Two years ago, after a succession of short-lived romances and bad internet dates, I radically shifted the way I approached dating, namely, how I determined if I liked someone and if I was willing to go on a second date.
I was stuck in a negative pattern of dating emotionally reticent men, while I pushed away the men who were clearly ready for a relationship.
So I shifted from figuring out if my date was a good romantic match on the basis of his looks, profession, and hobbies (as do most people), to a new system of assessment, one in which I focused on my date’s level of consciousness, or, put otherwise, his level of self-awareness.
While my friends and family urged me to date the six-foot-tall attorney with the nice apartment and pension plan, my intuitive voice told me to look deeper, past the arbitrary list of character traits and accomplishments that might be satisfying to my ego, and move beyond a list of superficialities.
So what exactly do I mean when I talk about consciousness?
It’s about figuring out if our potential partner is emotionally mature, what his perspective on life is, if he has a positive or negative mindset, how mindful he is, and how he handles obstacles—romantic and otherwise.
These are the intangibles that we must pay attention to, and sometimes, this means letting go of our height requirements. It means that we expand our perception of what we consider attractive. It means that while physical appearance is a part of dating, it is not our first priority; rather, we must first look for our date’s level of consciousness—to his beliefs, what drives him, and if he is willing to take responsibility for his life or if he has a victim mindset, one that says things happen “to him.”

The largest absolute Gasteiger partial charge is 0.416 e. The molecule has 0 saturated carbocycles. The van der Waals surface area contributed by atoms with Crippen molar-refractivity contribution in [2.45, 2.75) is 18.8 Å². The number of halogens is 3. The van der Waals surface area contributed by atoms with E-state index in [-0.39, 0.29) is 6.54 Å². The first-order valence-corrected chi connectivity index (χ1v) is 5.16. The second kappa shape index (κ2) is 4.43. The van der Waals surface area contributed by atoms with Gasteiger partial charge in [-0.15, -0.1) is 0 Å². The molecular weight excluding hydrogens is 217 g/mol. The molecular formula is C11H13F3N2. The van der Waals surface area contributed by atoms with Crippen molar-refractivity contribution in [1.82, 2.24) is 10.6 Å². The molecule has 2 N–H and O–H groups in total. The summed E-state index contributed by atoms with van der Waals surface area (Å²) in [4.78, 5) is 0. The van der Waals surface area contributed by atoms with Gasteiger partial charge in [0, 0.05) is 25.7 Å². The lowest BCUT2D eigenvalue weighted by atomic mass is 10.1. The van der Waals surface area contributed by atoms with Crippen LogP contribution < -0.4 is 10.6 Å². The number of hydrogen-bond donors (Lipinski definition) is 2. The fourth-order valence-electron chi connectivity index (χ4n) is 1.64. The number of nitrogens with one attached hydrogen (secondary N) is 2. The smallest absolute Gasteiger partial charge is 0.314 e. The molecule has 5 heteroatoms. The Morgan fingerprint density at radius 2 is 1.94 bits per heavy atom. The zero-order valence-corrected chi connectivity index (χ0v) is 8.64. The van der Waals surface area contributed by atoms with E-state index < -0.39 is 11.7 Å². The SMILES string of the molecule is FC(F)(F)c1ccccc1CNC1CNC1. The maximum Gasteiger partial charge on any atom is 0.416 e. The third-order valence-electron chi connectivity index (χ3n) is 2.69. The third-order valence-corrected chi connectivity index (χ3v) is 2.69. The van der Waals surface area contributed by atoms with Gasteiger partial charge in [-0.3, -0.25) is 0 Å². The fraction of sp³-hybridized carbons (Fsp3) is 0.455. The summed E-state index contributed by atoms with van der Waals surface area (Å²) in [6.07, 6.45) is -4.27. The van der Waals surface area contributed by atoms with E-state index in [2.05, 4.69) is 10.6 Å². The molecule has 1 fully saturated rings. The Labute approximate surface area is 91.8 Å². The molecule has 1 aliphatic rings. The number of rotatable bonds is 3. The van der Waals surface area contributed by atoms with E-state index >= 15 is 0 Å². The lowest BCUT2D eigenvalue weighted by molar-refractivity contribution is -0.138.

It’s our potential partner’s level of consciousness that’s going to determine if our relationship will be successful.
So how can we possibly gather all of this information before the appetizers even arrive?
Here are the steps to assessing your date’s level of consciousness in 15 minutes or less:
1. Ask meaningful questions.
It doesn’t serve us to ask how many siblings our date has, or where he or she went to school. We don’t learn a whole lot about his level of self-awareness by asking what kind of music he is into, or about his favorite cuisine. Instead, here are the kinds of questions we want to ask our potential partner:
>> What’s most important to you in life? (For example: time, money, family, or love.)
>> What are you most excited about in your life right now?
>> What have your past relationships been like? How long have they lasted? How did they end? (Note if he has resolved past conflicts or drama with his ex or if he still carries anger, and projects all fault onto his ex-partner. Note if he speaks of his ex with kindness and respect, because that’s how he will speak about his future partners.)
>> If you had to come up with a life motto, a phrase that you live by; what would it be? (This is my favorite first date question. It’s very telling of a person’s approach to life.)
>> What are you looking for? In love, in dating, or in a career?